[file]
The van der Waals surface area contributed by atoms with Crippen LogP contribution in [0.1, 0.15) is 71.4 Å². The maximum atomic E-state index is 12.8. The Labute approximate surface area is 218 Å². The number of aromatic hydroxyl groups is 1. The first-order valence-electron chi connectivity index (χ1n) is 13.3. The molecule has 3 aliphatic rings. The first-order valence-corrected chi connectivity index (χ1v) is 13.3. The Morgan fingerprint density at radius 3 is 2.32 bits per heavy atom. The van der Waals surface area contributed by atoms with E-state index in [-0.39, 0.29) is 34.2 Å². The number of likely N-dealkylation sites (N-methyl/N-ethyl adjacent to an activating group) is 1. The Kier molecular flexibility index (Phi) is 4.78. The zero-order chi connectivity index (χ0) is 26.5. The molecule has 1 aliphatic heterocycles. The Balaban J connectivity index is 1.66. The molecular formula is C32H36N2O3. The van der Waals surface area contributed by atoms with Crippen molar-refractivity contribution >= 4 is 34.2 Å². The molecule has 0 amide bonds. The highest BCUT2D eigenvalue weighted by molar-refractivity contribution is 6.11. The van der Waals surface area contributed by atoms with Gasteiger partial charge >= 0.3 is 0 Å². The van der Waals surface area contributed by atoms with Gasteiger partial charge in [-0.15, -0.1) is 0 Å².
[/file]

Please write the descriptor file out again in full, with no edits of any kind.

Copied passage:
The van der Waals surface area contributed by atoms with Crippen LogP contribution in [0.1, 0.15) is 71.4 Å². The maximum atomic E-state index is 12.8. The Labute approximate surface area is 218 Å². The number of aromatic hydroxyl groups is 1. The first-order valence-electron chi connectivity index (χ1n) is 13.3. The molecule has 3 aliphatic rings. The first-order valence-corrected chi connectivity index (χ1v) is 13.3. The Morgan fingerprint density at radius 3 is 2.32 bits per heavy atom. The van der Waals surface area contributed by atoms with E-state index in [-0.39, 0.29) is 34.2 Å². The number of likely N-dealkylation sites (N-methyl/N-ethyl adjacent to an activating group) is 1. The Kier molecular flexibility index (Phi) is 4.78. The zero-order chi connectivity index (χ0) is 26.5. The molecule has 1 aliphatic heterocycles. The Balaban J connectivity index is 1.66. The molecular formula is C32H36N2O3. The van der Waals surface area contributed by atoms with Crippen molar-refractivity contribution >= 4 is 34.2 Å². The molecule has 0 amide bonds. The highest BCUT2D eigenvalue weighted by molar-refractivity contribution is 6.11. The van der Waals surface area contributed by atoms with Gasteiger partial charge >= 0.3 is 0 Å². The van der Waals surface area contributed by atoms with Gasteiger partial charge in [-0.15, -0.1) is 0 Å².